When it comes to Tom DeLay, the clichés
runneth over. “When an incumbent loses, he usually beats
himself.” That could certainly apply to the former U.S.
House majority leader, who announced several days ago that
he would resign and move his residence to Virginia.
That way, he can get off the ballot as
the Republican congressional candidate in District 22, and
maybe give his Republican Party a chance to hang onto it.
“The bigger they are, the harder they
fall.” DeLay had built a power machine in Washington,
demonstrating that his well-earned nickname of “The Hammer”
could be used to make not only the lobbying firms of K
Street toe his line, but also his party members to whom he
funneled campaign cash and other perks.
“Power corrupts; absolute power corrupts
absolutely.” That saying demonstrated what a lot of
observers have been saying for years: that DeLay was so
hell-bent on his goal of achieving and keeping power that he
forgot where the boundaries were – if he ever knew in the
About three years ago, when he was told
in a steak house in Washington that he couldn’t smoke his
cigar because it was against federal rules, he replied, “I
am the federal government.”
While wrapping himself in a Christian
cloak and spouting holy names, DeLay was also the kingpin in
a money machine that, among other things, sent him on posh
trips paid for by lobbyists, and channeled hundreds of
thousands of dollars to his own family.
In a column almost exactly a year ago,
before former House Majority Leader Tom DeLay had ever been
indicted, I predicted he would become so hot that every
Democrat running in 2006, for any office, would be running
I also predicted that even members of his
own party –the party that he had built up in Congress by
iron fisted redistricting, rock-hard voting discipline, by
the K Street Project– would abandon him in droves.
Travis County District Attorney Ronnie
Earle and a grand jury later helped that along, by indicting
DeLay for his role in funneling corporate money into Texas
legislative elections. The indictment, after some stops and
starts while DeLay’s minions tried to change the rules, made
it so DeLay had to step aside from the majority leader post
while he was under indictment.
But what was not predicted was that DeLay
would become so hot that even he had to distance himself
from himself. After winning the Republican primary with
considerably less of a margin than he would have hoped,
after a house-to-house search for voters, DeLay realized –
perhaps with help from his fellow GOP partisans – that if
his party had a good chance to hang onto his congressional
seat, it would have to be with someone other than him as the
It should be pointed out that DeLay had
other incentives as well. He has well over a million dollars
in campaign funds. He could choose to spend that on what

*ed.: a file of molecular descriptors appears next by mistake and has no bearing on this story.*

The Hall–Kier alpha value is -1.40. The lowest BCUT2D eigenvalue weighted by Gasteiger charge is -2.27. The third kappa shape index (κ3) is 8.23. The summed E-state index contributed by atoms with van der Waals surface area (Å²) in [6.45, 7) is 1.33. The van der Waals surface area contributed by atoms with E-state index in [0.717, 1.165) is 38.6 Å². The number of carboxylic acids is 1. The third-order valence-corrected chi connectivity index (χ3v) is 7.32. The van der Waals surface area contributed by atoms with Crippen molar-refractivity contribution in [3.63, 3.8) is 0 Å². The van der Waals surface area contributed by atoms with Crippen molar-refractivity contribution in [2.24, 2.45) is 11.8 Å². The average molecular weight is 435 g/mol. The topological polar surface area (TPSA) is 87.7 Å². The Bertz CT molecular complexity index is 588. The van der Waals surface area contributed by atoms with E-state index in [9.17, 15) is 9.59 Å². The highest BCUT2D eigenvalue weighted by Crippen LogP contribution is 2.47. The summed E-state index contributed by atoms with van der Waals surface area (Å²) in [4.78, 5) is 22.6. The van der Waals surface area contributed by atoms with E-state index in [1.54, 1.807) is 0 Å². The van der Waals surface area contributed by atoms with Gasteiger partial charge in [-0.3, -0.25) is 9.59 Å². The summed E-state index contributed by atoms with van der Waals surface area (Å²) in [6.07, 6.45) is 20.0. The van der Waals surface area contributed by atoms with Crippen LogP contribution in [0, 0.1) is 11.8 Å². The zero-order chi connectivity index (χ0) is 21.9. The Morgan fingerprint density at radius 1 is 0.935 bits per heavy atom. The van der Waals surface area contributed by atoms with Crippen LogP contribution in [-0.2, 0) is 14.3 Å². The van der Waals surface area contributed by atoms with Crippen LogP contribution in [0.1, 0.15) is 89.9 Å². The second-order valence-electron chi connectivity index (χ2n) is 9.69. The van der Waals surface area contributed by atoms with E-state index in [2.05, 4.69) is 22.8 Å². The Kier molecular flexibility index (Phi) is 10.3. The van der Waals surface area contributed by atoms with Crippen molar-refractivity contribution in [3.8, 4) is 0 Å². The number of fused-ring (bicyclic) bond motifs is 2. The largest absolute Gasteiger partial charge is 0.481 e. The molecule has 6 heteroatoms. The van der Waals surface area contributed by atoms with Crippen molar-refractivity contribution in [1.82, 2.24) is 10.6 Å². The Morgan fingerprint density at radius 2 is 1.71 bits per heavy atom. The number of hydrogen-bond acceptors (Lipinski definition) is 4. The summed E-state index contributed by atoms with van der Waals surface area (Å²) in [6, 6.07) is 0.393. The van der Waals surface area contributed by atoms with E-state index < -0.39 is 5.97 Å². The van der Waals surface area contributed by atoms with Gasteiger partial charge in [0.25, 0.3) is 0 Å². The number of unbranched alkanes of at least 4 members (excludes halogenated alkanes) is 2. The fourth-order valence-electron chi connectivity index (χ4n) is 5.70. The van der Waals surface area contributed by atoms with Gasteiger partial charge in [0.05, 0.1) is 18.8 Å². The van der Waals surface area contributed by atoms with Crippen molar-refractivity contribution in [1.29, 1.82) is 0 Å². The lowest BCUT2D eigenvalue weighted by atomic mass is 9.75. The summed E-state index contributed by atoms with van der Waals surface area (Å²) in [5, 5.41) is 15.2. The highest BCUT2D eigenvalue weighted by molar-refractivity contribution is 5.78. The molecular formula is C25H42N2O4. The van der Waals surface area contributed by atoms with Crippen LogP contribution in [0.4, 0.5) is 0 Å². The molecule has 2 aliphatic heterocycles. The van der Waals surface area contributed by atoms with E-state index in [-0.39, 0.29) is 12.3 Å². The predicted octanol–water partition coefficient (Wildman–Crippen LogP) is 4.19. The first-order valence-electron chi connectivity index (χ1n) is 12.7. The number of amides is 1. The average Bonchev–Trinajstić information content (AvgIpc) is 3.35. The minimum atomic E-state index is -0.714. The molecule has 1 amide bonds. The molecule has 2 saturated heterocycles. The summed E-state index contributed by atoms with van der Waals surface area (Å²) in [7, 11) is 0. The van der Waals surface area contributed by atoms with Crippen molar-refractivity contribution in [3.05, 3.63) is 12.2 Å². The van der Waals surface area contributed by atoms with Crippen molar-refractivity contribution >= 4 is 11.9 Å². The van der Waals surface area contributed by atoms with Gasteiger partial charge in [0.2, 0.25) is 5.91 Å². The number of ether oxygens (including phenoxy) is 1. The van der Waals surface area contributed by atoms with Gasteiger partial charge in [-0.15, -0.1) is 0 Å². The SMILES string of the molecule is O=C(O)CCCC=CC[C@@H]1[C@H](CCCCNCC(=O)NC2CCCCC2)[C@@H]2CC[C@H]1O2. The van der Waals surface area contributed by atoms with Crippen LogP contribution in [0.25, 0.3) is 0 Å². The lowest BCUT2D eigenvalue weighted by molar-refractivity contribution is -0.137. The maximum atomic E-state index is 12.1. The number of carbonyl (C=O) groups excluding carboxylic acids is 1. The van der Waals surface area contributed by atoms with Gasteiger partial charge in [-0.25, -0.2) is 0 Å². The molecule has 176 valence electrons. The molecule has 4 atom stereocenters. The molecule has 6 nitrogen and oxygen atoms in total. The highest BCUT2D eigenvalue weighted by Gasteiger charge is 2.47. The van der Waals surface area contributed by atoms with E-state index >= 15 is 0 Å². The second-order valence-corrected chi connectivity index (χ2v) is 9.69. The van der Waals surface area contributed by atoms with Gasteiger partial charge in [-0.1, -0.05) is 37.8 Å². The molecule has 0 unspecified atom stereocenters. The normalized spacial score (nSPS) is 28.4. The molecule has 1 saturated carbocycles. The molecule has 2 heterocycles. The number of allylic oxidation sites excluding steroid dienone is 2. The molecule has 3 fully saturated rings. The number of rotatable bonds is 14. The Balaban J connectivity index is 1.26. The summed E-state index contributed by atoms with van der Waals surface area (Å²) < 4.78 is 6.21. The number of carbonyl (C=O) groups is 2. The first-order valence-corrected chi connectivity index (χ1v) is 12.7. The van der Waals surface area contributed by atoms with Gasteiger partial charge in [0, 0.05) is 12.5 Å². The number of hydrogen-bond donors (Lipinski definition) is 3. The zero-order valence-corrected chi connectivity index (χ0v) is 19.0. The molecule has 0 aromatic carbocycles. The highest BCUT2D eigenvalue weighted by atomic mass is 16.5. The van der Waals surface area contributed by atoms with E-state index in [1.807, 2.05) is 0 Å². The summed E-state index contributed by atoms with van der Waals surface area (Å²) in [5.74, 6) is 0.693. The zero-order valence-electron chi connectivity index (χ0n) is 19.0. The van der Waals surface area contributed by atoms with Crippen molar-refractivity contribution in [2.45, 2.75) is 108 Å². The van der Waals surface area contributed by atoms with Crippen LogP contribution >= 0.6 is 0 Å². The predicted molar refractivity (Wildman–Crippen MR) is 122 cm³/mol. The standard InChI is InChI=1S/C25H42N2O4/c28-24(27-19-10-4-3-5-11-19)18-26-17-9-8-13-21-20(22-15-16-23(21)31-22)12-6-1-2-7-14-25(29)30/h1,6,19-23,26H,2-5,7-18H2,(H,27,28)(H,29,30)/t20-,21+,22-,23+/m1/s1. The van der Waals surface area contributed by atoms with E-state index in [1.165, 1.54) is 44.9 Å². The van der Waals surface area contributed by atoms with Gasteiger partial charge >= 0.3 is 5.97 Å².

even he began to realize could be a losing campaign. Or, he
could carry that money with him out of office, and spend it
on legal fees, on travel to promote causes, or to give to
other politicians – to curry favor for whatever his next
move may be.
However, he leaves a legacy: he was the
major catalyst in bringing to the once amicably bipartisan
Texas Legislature the type of party division that he had
hammered into place in Washington.
Perhaps someday it can be undone. But as
often happens in the wake of a scorched-earth war, the
bitterness, distrust and division last for not just years,
There have been thoughts about bringing
American-style democracy to Iraq. But if DeLay’s is the
lesson, his operational method isn’t much better than what’s
going on between the Shiites and the Sunnis.
It may never be possible to return to the
point, in Texas and in Washington, where legislators
candisagree without being disagreeable. But it’s a
worthwhile goal. And it’ll be easier without DeLay.
# # #
And So On. . . . Former Texas Gov. Ann
Richards was honored Tuesday by having a planned Austin
Independent School District girls’ school named for her.
The Ann Richards School for Young Women
Leaders, aimed at helping predominantly lower-income girls
become prepared for college, will begin in the fall of 2007,
with 230 students in the sixth and seventh grades. It will
grow a grade a year until it reaches grades 6 through 12 in
2013, with a few over 800 students.
Richards, 72, recently diagnosed with
cancer of the esophagus, said she is doing fine and feels
fine, while undergoing weekly chemotherapy treatments at
M.D. Anderson Cancer Hospital in Houston.
Richards also had this thought for
legislators, ready to assemble in Austin April 17 to deal
with the school finance system: “I’m very distrustful of
glib talk about cutting taxes.”
“The children of Texas deserve the best”
when it comes to schools, Richards said. Without the best
schools, the Texas economy will suffer, she added.